One of the things that Steve Tambellini has been getting credit for (including from yours truly) is the resurgence of the Oilers’ farm system under his watch. Long a wasteland under the previous administration, this year the Oilers’ farm team is first in the American Hockey League. It’s an important change, and one the current group deserves credit for.
However, there’s a big difference between running a good AHL team and being good at developing players. The Oilers are showing signs of the first but they have yet to prove anything’s changed on the second front.
The Oilers have long been a team in favour of rushing their best prospects to the NHL level. Sam Gagner was brought into the league at 18, despite being undersized and not ready for the show – as evidenced by his minus-21 while Jarret Stoll and Marty Reasoner took on both the tough opponents and the tough defensive zone assignments. Andrew Cogliano, despite defensive shortcomings and an inability to win a faceoff, never played an AHL game for the Oilers; he was elevated to a scoring line right out of college. Ales Hemsky never played an AHL game either; he was brought into the NHL at 19 and was a 30-point man for two seasons up until the NHL lockout.
Things have not changed.
Magnus Paajarvi has seen time in the AHL this season after a goalless stretch that has now reached 33 games. He had nine points in his 10 minor-league games, but only a single goal. History shows us that he was largely relegated to a secondary role last season while Taylor Hall and Jordan Eberle got the prime offensive minutes; Paajarvi only got a significant role once injuries and trades had whittled the competition down to nothing (in March of last season, Paajarvi played 15:00+ minutes every game, while in February, he played less than 15:00 in 10 of 12 contests). Would he have been hurt by getting a starring role in the AHL in 2010-11, a chance to work on his offensive game and learn to play in a smaller North American rink?
While keeping Paajarvi on the NHL roster out of camp last season was a mistake, it was at least understandable. The Oilers were selling hope. Paajarvi was a top-10 pick. At the time he was a shiny new offensive prospect, rather than an underperforming youngster who doesn’t cut to the net. Those are not good reasons for making a bad developmental decision, but at least they’re understandable.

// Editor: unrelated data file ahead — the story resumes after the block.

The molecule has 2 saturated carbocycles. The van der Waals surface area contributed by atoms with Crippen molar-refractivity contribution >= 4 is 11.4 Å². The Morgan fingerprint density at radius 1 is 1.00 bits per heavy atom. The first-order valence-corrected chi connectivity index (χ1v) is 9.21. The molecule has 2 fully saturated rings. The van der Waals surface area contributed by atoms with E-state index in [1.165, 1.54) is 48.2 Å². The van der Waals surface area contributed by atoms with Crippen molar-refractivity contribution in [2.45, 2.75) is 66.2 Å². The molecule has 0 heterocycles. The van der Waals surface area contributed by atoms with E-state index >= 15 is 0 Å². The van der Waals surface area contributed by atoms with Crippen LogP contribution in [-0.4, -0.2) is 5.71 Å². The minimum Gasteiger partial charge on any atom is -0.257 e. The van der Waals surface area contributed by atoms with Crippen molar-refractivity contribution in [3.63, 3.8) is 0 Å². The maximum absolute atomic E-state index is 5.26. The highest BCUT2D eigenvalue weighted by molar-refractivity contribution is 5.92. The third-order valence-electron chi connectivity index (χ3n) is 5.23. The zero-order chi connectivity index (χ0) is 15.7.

Anton Lander is not an especially overhyped prospect. He was a second-round pick. His offensive numbers have never been spectacular; he’s always been projected as a good, solid defensive player with excellent character. Anybody watching him fight for the puck can tell that while his head’s in the right place he isn’t strong enough to hold off NHL veterans yet. He’d never played in North America prior to this season.
All of those should have been solid indications that Lander would start his North American career in the AHL, where he could have been a key penalty-killer, worked on his faceoffs, and received a lot of minutes to further develop his game at both ends of the ice.
The Oilers saw things differently – they kept him in the NHL as a fourth-line center. In just five games has he received more than 15:00 minutes of ice-time. In 14, he’s been held to single digits in ice-time. Rather than play in key offensive situations, he’s typically put on the bench when the Oilers need a goal – and for good reason, given his five points over 45 games played. Rather than take a bunch of face-offs in the AHL, he’s taken less than 300 in the NHL – again for good reason, given his 42.1% success rate in the circle.
The Oilers have long felt that their best prospects should learn the game at the NHL level (please note here that I’m not including lottery picks like Hall and Nugent-Hopkins; for these talents it’s fair to argue that the development curve is different). This isn’t done out of necessity – neither Paajarvi nor Lander provide anything the Oilers can’t get on the free agent market (or in Lander’s case, from their farm team – Ryan O’Marra’s not only bigger and stronger but also a better faceoff man). In other words, these players aren’t here because the Oilers are a bad team, the excuse often made for the club. They’re here because the Oilers under both Kevin Lowe and Steve Tambellini think their players learn best at the NHL level.
It’s difficult to prove definitively that this strategy is the wrong course of action, but it is not what teams like Detroit and New Jersey do. It doesn’t make great sense from a cap angle either, though that’s a secondary consideration. The fact is that many of the best teams in the game choose to be patient with their players, establishing timelines that see fresh draft picks get a minor-league apprenticeship. Intuitively, it makes sense – not only does it avoid injuries (like the kind that derailed Gilbert Brule’s career in Columbus) but it gives players a chance to play heavy minutes in key situations in an environment focused on development, rather than winning.
So, yes, the Oilers have a better AHL team under Steve Tambellini. That doesn’t mean they’ve made great strides when it comes to developing their players.